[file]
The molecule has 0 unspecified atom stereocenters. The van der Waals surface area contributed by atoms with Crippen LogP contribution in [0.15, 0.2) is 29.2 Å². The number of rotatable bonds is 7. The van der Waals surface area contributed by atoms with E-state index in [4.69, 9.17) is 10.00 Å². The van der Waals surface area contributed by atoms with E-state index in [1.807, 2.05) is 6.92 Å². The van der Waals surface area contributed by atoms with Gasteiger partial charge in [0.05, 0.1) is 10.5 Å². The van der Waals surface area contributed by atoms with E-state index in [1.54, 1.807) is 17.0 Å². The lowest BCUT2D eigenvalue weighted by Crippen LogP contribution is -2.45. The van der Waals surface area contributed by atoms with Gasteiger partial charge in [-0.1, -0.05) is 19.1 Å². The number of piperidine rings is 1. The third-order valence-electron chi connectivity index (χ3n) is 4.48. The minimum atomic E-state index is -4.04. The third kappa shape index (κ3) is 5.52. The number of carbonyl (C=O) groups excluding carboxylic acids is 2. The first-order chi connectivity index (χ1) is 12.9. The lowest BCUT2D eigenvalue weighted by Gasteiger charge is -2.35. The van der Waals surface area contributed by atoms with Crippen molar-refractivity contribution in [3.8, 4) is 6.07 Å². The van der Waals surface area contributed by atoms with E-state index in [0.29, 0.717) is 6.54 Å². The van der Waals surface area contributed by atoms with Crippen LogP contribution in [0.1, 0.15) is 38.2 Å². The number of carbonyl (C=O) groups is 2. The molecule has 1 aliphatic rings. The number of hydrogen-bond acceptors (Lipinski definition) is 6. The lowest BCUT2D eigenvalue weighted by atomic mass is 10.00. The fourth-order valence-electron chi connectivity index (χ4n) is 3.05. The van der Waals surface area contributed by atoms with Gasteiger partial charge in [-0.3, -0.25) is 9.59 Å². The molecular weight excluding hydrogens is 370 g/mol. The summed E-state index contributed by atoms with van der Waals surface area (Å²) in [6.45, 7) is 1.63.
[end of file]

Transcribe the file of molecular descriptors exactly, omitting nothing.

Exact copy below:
The molecule has 0 unspecified atom stereocenters. The van der Waals surface area contributed by atoms with Crippen LogP contribution in [0.15, 0.2) is 29.2 Å². The number of rotatable bonds is 7. The van der Waals surface area contributed by atoms with E-state index in [4.69, 9.17) is 10.00 Å². The van der Waals surface area contributed by atoms with E-state index in [1.807, 2.05) is 6.92 Å². The van der Waals surface area contributed by atoms with Gasteiger partial charge in [0.05, 0.1) is 10.5 Å². The van der Waals surface area contributed by atoms with E-state index in [1.54, 1.807) is 17.0 Å². The lowest BCUT2D eigenvalue weighted by Crippen LogP contribution is -2.45. The van der Waals surface area contributed by atoms with Gasteiger partial charge in [-0.1, -0.05) is 19.1 Å². The number of piperidine rings is 1. The third-order valence-electron chi connectivity index (χ3n) is 4.48. The minimum atomic E-state index is -4.04. The third kappa shape index (κ3) is 5.52. The number of carbonyl (C=O) groups excluding carboxylic acids is 2. The first-order chi connectivity index (χ1) is 12.9. The lowest BCUT2D eigenvalue weighted by Gasteiger charge is -2.35. The van der Waals surface area contributed by atoms with Crippen molar-refractivity contribution in [3.8, 4) is 6.07 Å². The van der Waals surface area contributed by atoms with E-state index in [0.29, 0.717) is 6.54 Å². The van der Waals surface area contributed by atoms with Crippen LogP contribution in [0.1, 0.15) is 38.2 Å². The number of carbonyl (C=O) groups is 2. The molecule has 1 aliphatic rings. The number of hydrogen-bond acceptors (Lipinski definition) is 6. The lowest BCUT2D eigenvalue weighted by atomic mass is 10.00. The fourth-order valence-electron chi connectivity index (χ4n) is 3.05. The van der Waals surface area contributed by atoms with Gasteiger partial charge in [-0.3, -0.25) is 9.59 Å². The molecular weight excluding hydrogens is 370 g/mol. The summed E-state index contributed by atoms with van der Waals surface area (Å²) in [6.45, 7) is 1.63.